Medicare is a federal health insurance program for individuals age 65 years and older, individuals with end-stage renal disease (ESRD), or certain younger individuals with disabilities. Generally, Medicare beneficiaries pay a monthly premium for Medicare coverage and part of the costs each time they receive a covered service.
In Medicare, there are three parts that each cover selected services:
Part A is for hospital insurance and helps cover:
Inpatient hospital stays
Care in skilled nursing facilities
Home health care
Part B is for medical insurance and helps cover:
Certain physician-administered drugs
Medical supplies (such as wheelchairs and walkers)
Preventive services (such as yearly “wellness” visits)
Part D covers prescription drugs:
- What are the two main Medicare coverage options?
Traditional Medicare (sometimes referred to as Original Medicare) covers Part A (hospital insurance) and Part B (medical insurance).
Individuals also have the option to add Part D coverage for prescription drugs alongside their Part A and B coverage if they choose.
Under Traditional Medicare, there is no annual limit on out-of-pocket costs. To help with the cost of coverage, individuals in traditional Medicare can buy Medicare Supplemental Insurance (Medigap), which is extra insurance available from a private company. Medicare beneficiaries with limited income and resources may qualify for supplemental coverage under Medicaid.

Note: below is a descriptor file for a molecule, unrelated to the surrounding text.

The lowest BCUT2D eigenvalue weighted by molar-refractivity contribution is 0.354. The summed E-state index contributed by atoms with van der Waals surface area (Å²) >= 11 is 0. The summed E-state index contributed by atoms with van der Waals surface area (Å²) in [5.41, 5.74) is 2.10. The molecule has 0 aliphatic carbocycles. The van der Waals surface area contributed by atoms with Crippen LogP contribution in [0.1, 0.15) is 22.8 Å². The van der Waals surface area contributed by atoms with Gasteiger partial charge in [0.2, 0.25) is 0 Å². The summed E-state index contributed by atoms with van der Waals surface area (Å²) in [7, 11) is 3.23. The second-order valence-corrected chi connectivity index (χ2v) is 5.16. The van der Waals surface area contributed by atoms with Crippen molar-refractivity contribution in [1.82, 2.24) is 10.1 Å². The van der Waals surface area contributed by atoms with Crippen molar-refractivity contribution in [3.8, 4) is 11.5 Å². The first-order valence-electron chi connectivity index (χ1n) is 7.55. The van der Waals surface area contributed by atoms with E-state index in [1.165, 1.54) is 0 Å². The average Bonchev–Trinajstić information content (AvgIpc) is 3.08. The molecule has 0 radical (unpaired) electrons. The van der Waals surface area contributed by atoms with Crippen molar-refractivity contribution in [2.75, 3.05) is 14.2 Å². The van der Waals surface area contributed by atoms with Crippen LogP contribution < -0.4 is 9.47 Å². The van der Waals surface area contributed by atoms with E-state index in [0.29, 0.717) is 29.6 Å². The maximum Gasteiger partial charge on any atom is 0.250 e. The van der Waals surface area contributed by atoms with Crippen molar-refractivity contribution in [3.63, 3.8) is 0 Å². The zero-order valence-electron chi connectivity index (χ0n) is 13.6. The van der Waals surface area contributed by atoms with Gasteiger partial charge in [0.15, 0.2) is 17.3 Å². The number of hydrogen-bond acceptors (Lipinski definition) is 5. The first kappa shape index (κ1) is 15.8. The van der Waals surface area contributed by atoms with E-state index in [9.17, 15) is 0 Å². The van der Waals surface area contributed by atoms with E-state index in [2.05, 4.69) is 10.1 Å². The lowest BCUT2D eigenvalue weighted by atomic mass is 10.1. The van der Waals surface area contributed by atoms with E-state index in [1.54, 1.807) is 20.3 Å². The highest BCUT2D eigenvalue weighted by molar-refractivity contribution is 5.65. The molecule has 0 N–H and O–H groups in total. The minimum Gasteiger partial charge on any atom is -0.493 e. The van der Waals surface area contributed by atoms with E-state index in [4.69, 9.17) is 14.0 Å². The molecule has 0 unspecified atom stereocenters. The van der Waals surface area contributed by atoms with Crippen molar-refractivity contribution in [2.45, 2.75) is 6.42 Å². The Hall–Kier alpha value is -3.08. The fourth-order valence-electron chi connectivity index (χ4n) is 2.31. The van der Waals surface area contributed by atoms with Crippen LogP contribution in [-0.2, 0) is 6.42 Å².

Medicare Advantage (MA), also referred to as Part C
As a coverage alternative to traditional Medicare, beneficiaries have the option to enroll in Medicare Advantage.
MA plans are run by private health insurers that follow the rules set by the Medicare program and are then paid by Medicare to provide services.
Unlike traditional Medicare, MA plans usually include Part D as part of a “bundle” with Part A and Part B.
Under MA, annual out-of-pocket costs are limited. Once an enrollee reaches the MA plan’s limit, the plan pays 100 percent of the cost of covered services for the remainder of the year.
There are two primary funds that the federal government uses to cover service costs in Medicare:
Part A is financed through payroll taxes that are deposited into the Hospital Insurance (HI) Trust Fund.
Part B and Part D are financed through income taxes that are overseen in a general fund of the Treasury.
Part C is funded separately from the rest of Medicare by the premiums that enrollees pay for Medicare Advantage health care plans.